• 45: new slide. Unknown world.

relationship between spoken dreamed and acted

  • 45:30. “Everyone acts out their myth but very few people know what their myth is.” Jung. You should know what it is because maybe it’s a tragedy.
  • 46:14 you know you don’t understand your actions.
  • 46:50 there’s a tremendous amount of information in your action.
  • 47 This is what happens in Exodus when Moses comes down with the law. When you’re trying to keep peace you’re trying to figure out what peace is. Here’s the principles that bring peace. Here’s the rules we’re already acting out. This is what we’re doing but now its codified. English common law is like that. The body of law is what you act out, that’s why it’s the body of law.
  • 49: that’s something of what the ancient Israelites meant by God. It’s not a good enough explanation.
  • 49:20 Chimp illustration. There’s a principle that the dominant person manifests. You abstract out what power means by that and you divorce the concept from the people. How did we do that? In a chimp the power is in the chip it’s not an abstraction. We abstract out the core of the guiding principle in multiple hierarchies and we abstract out the core of being.
  • 50:30 It’s something like that that’s God. It’s an abstracted ideal. It’s put in personified form. It’s manifest in personified form. That’s OK because we’re trying to  find what it means to be a properly functioning properly social individual. You need an ideal, that’s abstracted, that’s acted out that you can find out what that means.
  • 51:25 a philosophical ideal manifests itself out first as a concrete pattern of behavior. It’s a single individual. Then it’s a set of individuals. Then it’s an abstraction.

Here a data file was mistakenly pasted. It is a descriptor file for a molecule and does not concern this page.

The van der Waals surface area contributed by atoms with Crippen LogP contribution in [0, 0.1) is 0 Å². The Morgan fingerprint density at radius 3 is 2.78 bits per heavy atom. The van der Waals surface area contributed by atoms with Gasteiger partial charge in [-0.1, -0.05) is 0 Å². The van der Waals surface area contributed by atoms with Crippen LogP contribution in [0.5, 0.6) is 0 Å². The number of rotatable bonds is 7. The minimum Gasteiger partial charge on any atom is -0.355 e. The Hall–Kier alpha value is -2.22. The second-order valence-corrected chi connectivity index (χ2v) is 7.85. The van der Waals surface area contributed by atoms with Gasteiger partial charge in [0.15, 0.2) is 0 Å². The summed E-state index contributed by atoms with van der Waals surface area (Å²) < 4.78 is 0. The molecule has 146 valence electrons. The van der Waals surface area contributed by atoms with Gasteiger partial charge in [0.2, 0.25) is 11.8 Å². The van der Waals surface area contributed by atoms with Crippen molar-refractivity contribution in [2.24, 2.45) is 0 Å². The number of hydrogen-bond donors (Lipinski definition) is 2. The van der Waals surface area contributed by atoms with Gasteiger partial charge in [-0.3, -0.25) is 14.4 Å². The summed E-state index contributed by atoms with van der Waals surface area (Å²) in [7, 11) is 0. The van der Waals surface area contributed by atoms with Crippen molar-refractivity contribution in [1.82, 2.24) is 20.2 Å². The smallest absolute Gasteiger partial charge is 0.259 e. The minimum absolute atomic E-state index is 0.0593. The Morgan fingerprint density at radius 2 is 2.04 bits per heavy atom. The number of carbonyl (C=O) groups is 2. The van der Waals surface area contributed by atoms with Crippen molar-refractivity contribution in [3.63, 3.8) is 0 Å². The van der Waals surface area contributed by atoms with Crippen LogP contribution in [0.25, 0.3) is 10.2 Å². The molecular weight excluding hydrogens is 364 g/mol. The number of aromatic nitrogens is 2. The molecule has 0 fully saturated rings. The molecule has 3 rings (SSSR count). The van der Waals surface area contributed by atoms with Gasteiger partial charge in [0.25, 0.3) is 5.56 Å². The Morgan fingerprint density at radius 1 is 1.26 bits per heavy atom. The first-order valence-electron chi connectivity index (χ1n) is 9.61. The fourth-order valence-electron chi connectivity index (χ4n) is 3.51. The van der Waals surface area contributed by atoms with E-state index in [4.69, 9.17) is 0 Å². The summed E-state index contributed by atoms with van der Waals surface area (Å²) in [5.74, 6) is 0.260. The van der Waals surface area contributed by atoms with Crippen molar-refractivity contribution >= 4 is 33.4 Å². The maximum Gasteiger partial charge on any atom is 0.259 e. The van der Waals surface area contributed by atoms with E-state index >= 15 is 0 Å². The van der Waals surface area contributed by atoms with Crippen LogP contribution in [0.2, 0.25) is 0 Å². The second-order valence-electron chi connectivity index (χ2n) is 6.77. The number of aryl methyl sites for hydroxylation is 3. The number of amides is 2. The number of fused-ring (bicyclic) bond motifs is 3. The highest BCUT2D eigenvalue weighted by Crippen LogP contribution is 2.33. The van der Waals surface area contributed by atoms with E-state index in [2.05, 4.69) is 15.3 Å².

• 51:50. Could an emperor be god? The Xians said never confuse the specific sovereign with the principle of sovereignty itself. The person who has the power is subordinate to something else. Even the king itself is subordinate to the principle and we still believe that because “no man is above the law”. If you get rid of God you have nothing to be subordinate to.
  • 53:45 Marduk is a compilation of tribal dieties.
  • 55:20 you think this is important and your tribes alive so it works and you think this is important and your tribe’s alive so it works… take the best of both if we can manage it and take out something even more abstract that transcends it…
  • 55:35 Marduk eyes around his head elected to deal with Tiamat.
  • 56:25 the link between Tiamat and Tehom of Genesis 1
  • 57 the emperor acted out Marduk to understand the essence of leadership “its staggering brilliant”
  • 57:45 Chaos is half psychological and half real. It’s everything at once and its too much for you.
  • 58:40 we represent that which disturbs us deeply with the same system that we use to see serpentile or other predators. We’re biological creatures. We still have all those underlying systems. This is why we demonize our enemies, we do it with the same system.
  • 59:33 the Marduk story is about using language to address the things that most threaten us
  • Note: here again his pattern of interpretation. He takes the story and tries to extract an ideal or a principle out of it. This obviously is common in Xian interpretation and preaching but more greatly controlled by the canon.
  • 59:57 you freeze when you’re frightened because you’re using a predator detection system. Things that upset us rely on that system. Go out and confront the thing and make the world out of it. In psychotherapy is to confront the fears rather than let the fears find you.
  • 1:01:00 All of that makes up the background. It’s the best we’ve been able to do.
  • 1:01:57 return to the stories with an open mind and see if there’s something there that we actually need.
  • 1:02:34 A story is to tell how you represent how you act.
  • 1:02:55 we don’t have to act because we can imagine it because of the pre-frontal cortex.
  • 1:03:01 you can manipulate the representation without having to act it out. You think so your representation can die, not you.
  • 1:03:31 What do I hope to accomplish? To know more than I did when I started. To see if there is something at the bottom of this amazing civilization that we’ve managed to construct that I think is in peril for a variety of reasons. and not throw it away for bad reasons.
  • approach 1:04:56

approach biblical series 1

 

 

 

 

 

About PaulVK

Husband, Father of 5, Pastor
This entry was posted in Sermon Outline and tagged . Bookmark the permalink.